In-Database Analytics: A Passing Lane for Complex Analysis - InformationWeek

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In-Database Analytics: A Passing Lane for Complex Analysis

What once took one company three to four weeks now takes four to eight hours thanks to in-database computation. Here's what Netezza, Teradata, Greenplum and Aster Data Systems are doing to make it happen.

In-Database is Nothing New

The in-database initiatives build on capabilities first commercialized in mid-'90s object-relational (OR) database systems from IBM, Illustra/Informix (now IBM), and Oracle. The OR systems let users create custom data types, index methods, and functions — for geospatial, textual, and time-series data, for instance. The vendors provided packaged DBMS extension modules, but user coding, which entailed SQL or C-language programming, never caught on.

The recent releases are designed to be easier to program than earlier OR implementations, and the parallelization greatly speeds code execution. Netezza, for example, has come up with an object-oriented development environment "that allows developers to concentrate on getting the algorithms right," says Netezza Vice President of Marketing Phil Francisco. The vendor furnishes an applications test bed, and it also provides development facilities and access to technology to customer, partner, and academic members of the Netezza Developer Network (NDN), which the company launched in September 2007. As of October 2008, Netezza counted more than 100 NDN members and 250 individuals trained to develop on the Netezza platform.

Teradata was founded in 1979, 21 years before Netezza's launch, and Teradata Chief Development Officer Scott Gnau boasts that the company has provided a framework for C-language database extensions since 1993. He points to high-performance, database-embedded encryption/decryption capabilities implemented by Teradata partner Protegrity as an illustration of the speed that can be realized with database-embedded processing. Protegrity claims in-database performance of more than 6 million decryptions and more than 9 million encryptions per second.

Teradata is partnering with SAS to implement in-database analytics. The companies' partnership, announced a year ago, will bear fruit with first-half 2009 general-availability of the Teradata 13 platform and major parts of the SAS 9.2 release in the first quarter. The releases will include versions of a number of SAS algorithms recoded, some with SQL and others with user-defined functions and types, to take full advantage of Teradata's parallel architecture. Gnau adds that the partnership has already led to the release of in-database scoring of data-mining models exported from SAS.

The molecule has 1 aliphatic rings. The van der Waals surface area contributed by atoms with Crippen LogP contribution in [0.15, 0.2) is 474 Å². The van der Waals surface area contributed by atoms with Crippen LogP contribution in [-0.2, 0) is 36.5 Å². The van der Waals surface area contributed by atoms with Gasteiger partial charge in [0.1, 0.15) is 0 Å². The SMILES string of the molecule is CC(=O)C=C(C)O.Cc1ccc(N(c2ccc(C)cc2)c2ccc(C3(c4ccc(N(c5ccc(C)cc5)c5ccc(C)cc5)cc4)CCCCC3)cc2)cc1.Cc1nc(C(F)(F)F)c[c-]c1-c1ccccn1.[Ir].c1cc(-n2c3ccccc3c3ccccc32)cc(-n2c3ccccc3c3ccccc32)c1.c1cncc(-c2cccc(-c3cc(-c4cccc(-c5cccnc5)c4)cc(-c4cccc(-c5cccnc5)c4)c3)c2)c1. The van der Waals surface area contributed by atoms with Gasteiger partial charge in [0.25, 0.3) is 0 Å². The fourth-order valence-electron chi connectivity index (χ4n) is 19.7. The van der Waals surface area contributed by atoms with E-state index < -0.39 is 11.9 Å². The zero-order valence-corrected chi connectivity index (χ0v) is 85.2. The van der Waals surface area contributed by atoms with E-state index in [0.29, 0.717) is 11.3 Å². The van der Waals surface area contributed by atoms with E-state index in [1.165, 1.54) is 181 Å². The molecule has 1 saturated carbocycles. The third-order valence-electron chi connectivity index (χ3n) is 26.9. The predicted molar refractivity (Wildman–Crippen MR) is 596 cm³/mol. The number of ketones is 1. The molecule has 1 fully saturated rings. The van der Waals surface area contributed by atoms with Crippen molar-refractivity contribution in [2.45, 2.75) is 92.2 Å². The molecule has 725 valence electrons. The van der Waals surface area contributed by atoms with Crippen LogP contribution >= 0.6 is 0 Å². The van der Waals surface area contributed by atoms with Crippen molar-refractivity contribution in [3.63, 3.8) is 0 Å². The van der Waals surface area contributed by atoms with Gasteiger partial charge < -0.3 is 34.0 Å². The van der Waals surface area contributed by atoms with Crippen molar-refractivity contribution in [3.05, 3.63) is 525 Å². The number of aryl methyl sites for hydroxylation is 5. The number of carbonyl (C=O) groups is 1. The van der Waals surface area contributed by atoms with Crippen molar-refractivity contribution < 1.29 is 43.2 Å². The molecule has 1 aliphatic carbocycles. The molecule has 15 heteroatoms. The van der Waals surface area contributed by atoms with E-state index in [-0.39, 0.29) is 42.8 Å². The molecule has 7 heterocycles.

"The SAS-Teradata partnership is such a cool thing because it bridges a cultural divide between the humans and the Vulcans — the database guys and the analytics types," says Gnau.

SAS says neural networks and linear regressions, as well as a series of base-SAS procedures, are slated for Teradata optimization with SAS 9.2. A shift in data-integration from extract-transform-load (ETL) to extract-load-transform (ELT) is also planned. That change will push computationally intensive data manipulation into the database. Other candidates for Teradata optimization include SAS Risk Management, which would be ported to use Teradata's Financial Services Logical Data Model (FSLDM). Credit/risk analyses for money laundering detection are also ideal candidates for database-embedded analytics, according to SAS.

Both SAS and Teradata have other development partners. For instance, Teradata's Gnau mentions data-mining vendors KXEN and Visual Numerics in the analytics arena, while SAS Global BI Product Marketing Manager Tammi Kay George says a long-standing SAS relationship with Teradata-competitor Netezza could potentially result in similar embedding of analytics. For now, the SAS-Netezza analytics-DBMS interface is limited to use of SAS/Access, optimized for the Netezza platform, to tap Netezza data sources.

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